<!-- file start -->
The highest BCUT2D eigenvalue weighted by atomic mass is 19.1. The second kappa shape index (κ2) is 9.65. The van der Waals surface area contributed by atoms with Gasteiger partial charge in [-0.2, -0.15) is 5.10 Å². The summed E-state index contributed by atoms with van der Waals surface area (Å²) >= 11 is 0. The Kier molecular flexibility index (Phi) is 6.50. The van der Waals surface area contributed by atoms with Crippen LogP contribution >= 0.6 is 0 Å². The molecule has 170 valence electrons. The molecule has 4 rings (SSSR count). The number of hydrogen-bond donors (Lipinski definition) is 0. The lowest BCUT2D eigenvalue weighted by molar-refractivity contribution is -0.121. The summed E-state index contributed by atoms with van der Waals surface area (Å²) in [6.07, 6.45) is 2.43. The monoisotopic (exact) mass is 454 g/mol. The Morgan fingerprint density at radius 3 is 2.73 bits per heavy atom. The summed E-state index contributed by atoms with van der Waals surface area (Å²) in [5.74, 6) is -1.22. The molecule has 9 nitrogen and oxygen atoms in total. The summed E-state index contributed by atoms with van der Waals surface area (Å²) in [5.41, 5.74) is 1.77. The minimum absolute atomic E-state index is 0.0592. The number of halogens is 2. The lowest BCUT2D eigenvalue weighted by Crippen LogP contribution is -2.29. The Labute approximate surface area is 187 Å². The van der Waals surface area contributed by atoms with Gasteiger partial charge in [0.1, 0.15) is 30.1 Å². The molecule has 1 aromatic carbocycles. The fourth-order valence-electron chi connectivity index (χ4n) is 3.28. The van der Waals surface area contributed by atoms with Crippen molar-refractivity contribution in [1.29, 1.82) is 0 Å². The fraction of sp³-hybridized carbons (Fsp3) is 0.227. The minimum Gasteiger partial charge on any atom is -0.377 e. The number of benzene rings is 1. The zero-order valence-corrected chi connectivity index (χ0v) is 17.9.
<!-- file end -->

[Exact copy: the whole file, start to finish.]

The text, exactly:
The highest BCUT2D eigenvalue weighted by atomic mass is 19.1. The second kappa shape index (κ2) is 9.65. The van der Waals surface area contributed by atoms with Gasteiger partial charge in [-0.2, -0.15) is 5.10 Å². The summed E-state index contributed by atoms with van der Waals surface area (Å²) >= 11 is 0. The Kier molecular flexibility index (Phi) is 6.50. The van der Waals surface area contributed by atoms with Crippen LogP contribution >= 0.6 is 0 Å². The molecule has 170 valence electrons. The molecule has 4 rings (SSSR count). The number of hydrogen-bond donors (Lipinski definition) is 0. The lowest BCUT2D eigenvalue weighted by molar-refractivity contribution is -0.121. The summed E-state index contributed by atoms with van der Waals surface area (Å²) in [6.07, 6.45) is 2.43. The monoisotopic (exact) mass is 454 g/mol. The Morgan fingerprint density at radius 3 is 2.73 bits per heavy atom. The summed E-state index contributed by atoms with van der Waals surface area (Å²) in [5.74, 6) is -1.22. The molecule has 9 nitrogen and oxygen atoms in total. The summed E-state index contributed by atoms with van der Waals surface area (Å²) in [5.41, 5.74) is 1.77. The minimum absolute atomic E-state index is 0.0592. The number of halogens is 2. The lowest BCUT2D eigenvalue weighted by Crippen LogP contribution is -2.29. The Labute approximate surface area is 187 Å². The van der Waals surface area contributed by atoms with Gasteiger partial charge in [0.1, 0.15) is 30.1 Å². The molecule has 1 aromatic carbocycles. The fourth-order valence-electron chi connectivity index (χ4n) is 3.28. The van der Waals surface area contributed by atoms with Crippen molar-refractivity contribution in [1.29, 1.82) is 0 Å². The fraction of sp³-hybridized carbons (Fsp3) is 0.227. The minimum Gasteiger partial charge on any atom is -0.377 e. The number of benzene rings is 1. The zero-order valence-corrected chi connectivity index (χ0v) is 17.9.